Recent studies have shown that populations of insects dependent on remnant grassland habitat continue to occur in units burned multiple times. Research conducted at those sites suggests that the populations respond well to a prescribed fire regimen with three-year intervals between burns. Populations of Short’s goldenrod (Solidago shortii), a federally endangered plant, at Blue Licks State Park Nature Preserve have increased due to more sunlight and open space resulting from repeated burning. At Crooked Creek Barrens State Nature Preserve, numbers of the state endangered slender blazing star (Liatris cylindracea) have risen as well.
Rare Species Restoration
The Office of Kentucky Nature Preserves is charged with monitoring and preserving rare species and natural communities throughout the Commonwealth. KNP biologists systematically search the state to find new species and more populations of known rarities. The state nature preserve system protects only a fraction of the listed species of plants, insects, mammals, fishes, mussels, snails, arachnids, crustaceans, amphibians, reptiles, birds and natural communities in the Commonwealth. KNP's Kentucky Biological Assessment Tool database currently monitors 763 state and federal listed endangered, threatened and special concern plant and animal species. High-quality examples of 59 natural communities are also monitored. KNP works with other organizations and private individuals to ensure the protection of additional populations of rare species and natural communities.
The leading reasons species become rare are habitat destruction and competition from the influx of exotic invasive species. Some rare species have an extremely limited distribution, and habitat loss within that range can lead to extinction. The state nature preserves are often one of the last safe havens for declining species. In Kentucky the federally-listed globe bladderpod (Lesquerella globosa) survives only in the Kentucky and Licking River drainages within the Bluegrass region. Rockcress Hills State Nature Preserve (SNP) supports the only known population of Lesquerella globosa on public land. KNP's rare plant recovery botanists are working to restore this plant to other nearby natural areas in an effort to stabilize the species.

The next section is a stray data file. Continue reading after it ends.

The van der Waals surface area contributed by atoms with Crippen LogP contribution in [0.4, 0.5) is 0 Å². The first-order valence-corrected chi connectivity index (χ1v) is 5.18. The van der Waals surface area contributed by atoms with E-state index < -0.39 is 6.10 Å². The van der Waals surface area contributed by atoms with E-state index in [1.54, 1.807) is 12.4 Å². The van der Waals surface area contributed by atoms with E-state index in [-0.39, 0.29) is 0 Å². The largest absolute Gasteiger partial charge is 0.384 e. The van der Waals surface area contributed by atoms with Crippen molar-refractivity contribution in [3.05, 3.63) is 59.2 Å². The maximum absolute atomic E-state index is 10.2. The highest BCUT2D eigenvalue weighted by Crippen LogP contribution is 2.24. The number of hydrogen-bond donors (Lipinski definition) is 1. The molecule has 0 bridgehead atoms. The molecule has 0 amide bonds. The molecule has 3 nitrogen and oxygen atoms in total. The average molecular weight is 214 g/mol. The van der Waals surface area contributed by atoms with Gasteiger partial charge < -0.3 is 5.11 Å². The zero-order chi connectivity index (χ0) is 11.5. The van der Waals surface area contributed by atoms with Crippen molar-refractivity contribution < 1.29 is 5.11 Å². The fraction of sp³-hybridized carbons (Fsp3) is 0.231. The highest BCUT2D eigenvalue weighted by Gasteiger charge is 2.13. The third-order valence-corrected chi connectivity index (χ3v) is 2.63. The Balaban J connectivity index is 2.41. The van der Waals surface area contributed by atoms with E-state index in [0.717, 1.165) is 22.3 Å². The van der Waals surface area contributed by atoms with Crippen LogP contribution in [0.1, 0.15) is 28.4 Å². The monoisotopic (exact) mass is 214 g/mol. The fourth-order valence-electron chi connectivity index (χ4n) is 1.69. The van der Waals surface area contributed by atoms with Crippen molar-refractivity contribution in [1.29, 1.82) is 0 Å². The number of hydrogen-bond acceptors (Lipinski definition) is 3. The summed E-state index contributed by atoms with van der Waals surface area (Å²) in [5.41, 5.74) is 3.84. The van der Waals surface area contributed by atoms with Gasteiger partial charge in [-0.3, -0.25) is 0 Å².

The blackside dace (Chrosomus cumberlandensis) is a federally threatened fish that occurs in high-quality streams of the upper Cumberland River. The temperature and silt load of these streams are regulated by the distinct ecological community surrounding them, characterized by the eastern hemlock (Tsuga canadensis) and great rhododendron (Rhododendron maximum). The dace tolerates only a narrow set of environmental parameters; logging and mining activities have compromised the quality of many streams in its range. This community is now being threatened by the hemlock wooly adelgid (Adelges tsugae), an insect introduced from Asia, which kills hemlock trees by feeding on sap drawn from the needles. Elsewhere in Appalachia this insect has caused mortality rates of over 90 percent of hemlock trees. At Bad Branch State Nature Preserve and Blanton Forest State Nature Preserve, continuing efforts to slow the spread of the adelgid are showing signs of success. To date, tens of thousands of hemlock trees of different size- and age-classes have been treated by soil injection of insecticide to protect the streams that support the dace. Treatment assistance has come from KNP staff, volunteers, the Kentucky Division of Forestry, and other partners.
Terrapin Creek SNP in Graves County protects several species of fish found nowhere else in the state including a species of lamprey (fish) new to science that is related to the least brook lamprey (Lampetra aepyptera). This lamprey is found nowhere outside of Terrapin Creek and the unique spring runs located there. By protecting Terrapin Creek and the surrounding spring runs, the commission hopes to preserve this unique species.
Much of KNP's habitat management centers on enhancing known populations of rare species and restoring the natural communities that support them. Management efforts have brought some very rewarding success stories. The federally endangered Short’s goldenrod (Solidago shortii) protected at Blue Licks State Park Nature Preserve in Robertson County is one example. There has been a significant increase in flowering stems that resulted from the sunnier, more open conditions provided by the prescribed fires and cedar removal implemented at Blue Licks SPNP.
Cumberland Plateau Shortleaf Pine Barrens
This rare community is typically found on broad, flat, or gently sloping sandstone ridges with well drained shallow soils throughout the plateau. The canopy is open to semi-open and encourages an understory dominated by grasses and mixed-forbs that offer habitat for a host of insects, birds, mammals, and rare plants. This is a fire-maintained community restricted to the Cumberland Plateau in Kentucky. Due to lack of fire, improper logging techniques, and recent pine beetle infestations, this community type has been greatly reduced and altered, with few high-quality examples remaining in Kentucky. The Office of Nature Preserves tracks or monitors twenty-one conservative or rare plant species that occur in this community type, and has made restoration of these communities a high priority for the next few years. Current efforts are focused on increasing prescribed fire within the plateau, cultivation of rare plants associated with these communities for reintroduction, and increasing public awareness.